The village college is an institution specific to Cambridgeshire. It caters for the education of 11 to 16 year olds during the day and provides educational and leisure facilities to adults out of school hours. Village colleges were the brainchild of Henry Morris, the then Chief Education Officer for Cambridgeshire, who had a vision of a school that would serve the whole community, stem migration from the countryside to the towns, and provide a decent education to pupils who had previously only been served by the upper years of Elementary schools.

Under Morris’ influence, many of the colleges have had distinguished architects, notably the one at Impington designed by Walter Gropius and Maxwell Fry. There are village colleges throughout Cambridgeshire, including Bassingbourn, Bottisham, Burwell, Comberton, Cottenham, Gamlingay, Impington, Linton, Melbourn, Sawston, Soham, Swavesey and Witchford. Sawston Village College was the first village college to open, in 1930, followed by Bottisham Village College in 1937. Burwell Village College is in fact a Primary School.

Higher Education


Cambridge is home to two universities: the University of Cambridge is the second-oldest university in the English-speaking world and is ranked second in the world; and Anglia Ruskin University – one of the largest in the East of England with a total student population of around 31,500. Its campuses are located in Cambridge, Chelmsford and Peterborough.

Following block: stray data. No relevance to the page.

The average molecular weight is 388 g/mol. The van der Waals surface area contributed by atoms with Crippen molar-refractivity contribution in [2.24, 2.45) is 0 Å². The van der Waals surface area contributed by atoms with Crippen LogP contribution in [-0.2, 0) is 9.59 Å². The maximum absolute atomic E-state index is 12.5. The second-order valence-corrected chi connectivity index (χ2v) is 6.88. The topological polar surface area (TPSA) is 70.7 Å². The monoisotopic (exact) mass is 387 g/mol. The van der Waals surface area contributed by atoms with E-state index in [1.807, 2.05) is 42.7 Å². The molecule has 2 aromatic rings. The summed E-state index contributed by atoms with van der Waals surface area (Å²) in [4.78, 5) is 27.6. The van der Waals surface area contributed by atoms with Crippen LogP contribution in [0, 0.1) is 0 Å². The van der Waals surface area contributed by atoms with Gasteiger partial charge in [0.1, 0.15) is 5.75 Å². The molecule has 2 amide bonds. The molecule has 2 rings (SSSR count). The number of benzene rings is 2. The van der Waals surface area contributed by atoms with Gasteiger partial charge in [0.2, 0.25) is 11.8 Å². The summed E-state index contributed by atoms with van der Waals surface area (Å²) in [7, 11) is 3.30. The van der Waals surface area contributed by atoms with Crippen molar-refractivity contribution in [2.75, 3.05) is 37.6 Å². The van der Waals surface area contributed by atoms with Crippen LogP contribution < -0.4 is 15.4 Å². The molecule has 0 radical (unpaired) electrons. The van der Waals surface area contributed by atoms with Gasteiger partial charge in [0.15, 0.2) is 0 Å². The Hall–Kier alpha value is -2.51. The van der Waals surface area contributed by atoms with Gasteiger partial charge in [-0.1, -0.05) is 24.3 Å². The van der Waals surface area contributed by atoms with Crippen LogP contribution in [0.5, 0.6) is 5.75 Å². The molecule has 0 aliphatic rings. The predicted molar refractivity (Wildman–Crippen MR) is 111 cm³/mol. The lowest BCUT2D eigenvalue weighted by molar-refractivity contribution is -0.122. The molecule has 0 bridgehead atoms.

Other Institutes of Higher Education

The County is home to a number of institutes of higher education:

Long Road Sixth Form CollegeState funded co-educational sixth form college situated on Long Road from which it draws its name; located next to the Campus The college provides full-time AS and A-level courses in addition to GCSE retake courses and many vocational courses.
Hills Road Sixth Form College State-funded co-educational sixth form college providing full-time AS and A-level courses for approximately 1,900 sixth form students from the surrounding area and a wide variety of courses to around 4,000 part-time students of all ages in the adult education programme, held as daytime and evening classes.